Home schooling did this.

Do not give up. Do not fear. Do not despair. Do not faint.

In due season, you will reap!

Enhanced by Zemanta

Handling Tornado Aftermath!

Red Cross RescuerFor you, or for those with friends and family struggling with tornado damage, here is a bit of help that should get you thinking about what to do first.

Of course, your loved ones are wondering about you, and you can register at this lovely Red Cross Safe and Well site, to let them know you still exist somewhere!

After that, though, you need someone who can think for you, so here goes—a list to clear your mind get it going in the right direction:

1. Credit Cards

If all your personal banking and credit information is strewn all over the state, I’m so sorry to have to say: You need to cancel cards and put alerts on all your accounts. Call your bank and credit agencies and get their help. Probably a password on your social security number will be important.

2. Insurance

Of course, all major insurance agencies are looking up client addresses and preparing to be in your area soon, to save you time and grief. However, if you put in your claim now, you will be at the top of their list. So put in your claim. Don’t forget anything you have insured: house, car, pet, jewelry, etc.

3. Red Cross

Clara Barton would be so proud! The merciful volunteer group she started is still there to help you. Somewhere nearby you will find their trained volunteers being great help. Food, supplies, and shelter are their specialties. You likely have donated to their great cause; now reap from their good will and the storehouse of help you helped build.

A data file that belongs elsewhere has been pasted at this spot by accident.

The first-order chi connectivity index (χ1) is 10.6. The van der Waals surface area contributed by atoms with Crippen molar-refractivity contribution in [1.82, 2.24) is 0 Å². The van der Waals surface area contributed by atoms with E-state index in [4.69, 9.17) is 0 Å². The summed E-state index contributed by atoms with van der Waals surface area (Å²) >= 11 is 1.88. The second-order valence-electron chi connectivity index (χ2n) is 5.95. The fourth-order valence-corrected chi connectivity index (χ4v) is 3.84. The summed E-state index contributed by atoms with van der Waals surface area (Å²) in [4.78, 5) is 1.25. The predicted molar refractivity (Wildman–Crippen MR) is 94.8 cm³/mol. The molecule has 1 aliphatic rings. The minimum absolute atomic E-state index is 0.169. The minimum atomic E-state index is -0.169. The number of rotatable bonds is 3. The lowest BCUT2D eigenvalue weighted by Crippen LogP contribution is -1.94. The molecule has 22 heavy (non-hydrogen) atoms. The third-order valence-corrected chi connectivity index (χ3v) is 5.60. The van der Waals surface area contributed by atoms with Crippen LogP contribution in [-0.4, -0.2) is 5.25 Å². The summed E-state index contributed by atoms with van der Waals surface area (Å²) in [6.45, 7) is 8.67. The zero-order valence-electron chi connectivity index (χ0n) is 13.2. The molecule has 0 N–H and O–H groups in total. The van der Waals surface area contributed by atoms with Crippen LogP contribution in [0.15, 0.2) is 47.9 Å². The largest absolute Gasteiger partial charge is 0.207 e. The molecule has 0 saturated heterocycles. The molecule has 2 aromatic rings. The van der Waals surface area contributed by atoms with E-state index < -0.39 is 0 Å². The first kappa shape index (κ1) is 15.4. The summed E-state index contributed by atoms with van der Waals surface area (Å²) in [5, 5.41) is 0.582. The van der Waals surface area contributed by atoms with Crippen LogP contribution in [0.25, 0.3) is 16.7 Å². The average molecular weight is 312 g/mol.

4. FEMA

If your disaster receives federal relief, FEMA will be there to get you more lasting shelter, either through help with rent, or loan of trailers. Their trailers may be a shocking difference from the comforts of home, but they are furnished and will keep the weather off and the family together. Or you may prefer to purchase a camper to live on your own property. Many folks do.

5. Helpers – belongings.

You will need to sort your stuff, to find what you want to keep, in a hurry. You will want people you know and trust for this job, not strangers, no matter how kind. Do not throw out things that are only wet. There are even volunteers who will want to help you restore wet photos and other important things.

6. Helpers – trash.

You will probably have to sort all the trash on your property for pick up. Let anyone who wants to help you! And many are eager and willing and able to help! Your job will be to make sure they wear their gloves and to provide them with plenty of drinking water, if you can.

7. Rebuilding

Look for scammers. They will come. Be sure. Be very sure that anyone you hire to rebuild is for real. Victimization happens every day.

8. Smile (through your tears)

You are surrounded by support, helpers who want to see you make it through this horror. Therefore, ask for help! Don’t give up! You will find that people really want to give you help! Don’t give up hope! Don’t forget to stop and rest, eat, get sleep! For some reason, you are alive…

9. Special for all helpers:

Sometimes, the best thing you can do is stand back. Allow the professionals to have some space. Allow the victims to have some space. Do not assume you are the answer for this emergency. If you want to donate, please wait with clothing until the shelters say it is needed. What they REALLY need is

  • food, water
  • boxes, bags
  • gloves, masks, eye gear
  • boots
  • undies
  • formula, bottles, diapers
  • feminine items

Donate the above to shelters, Red Cross, churches, etc.

  • pet food, leashes, old towels, walking services

Donate these to animal shelters

If everyone who needs help will be smart enough to ask for it, and if everyone who is aching to be of some help will be smart enough to give it gently and wisely, our disasters will prove to be beautiful learning experiences for us all.

It’s School Time.

English: Motivations regarded most important f...

Motivations regarded most important for homeschooling among parents in 2007. Source: 1.5 Million Homeschooled Students in the United States in 2007 Issue Brief from Institute of Education Sciences, U.S. Department of Education. December 2008. NCES 2009–030 (Photo credit: Wikipedia)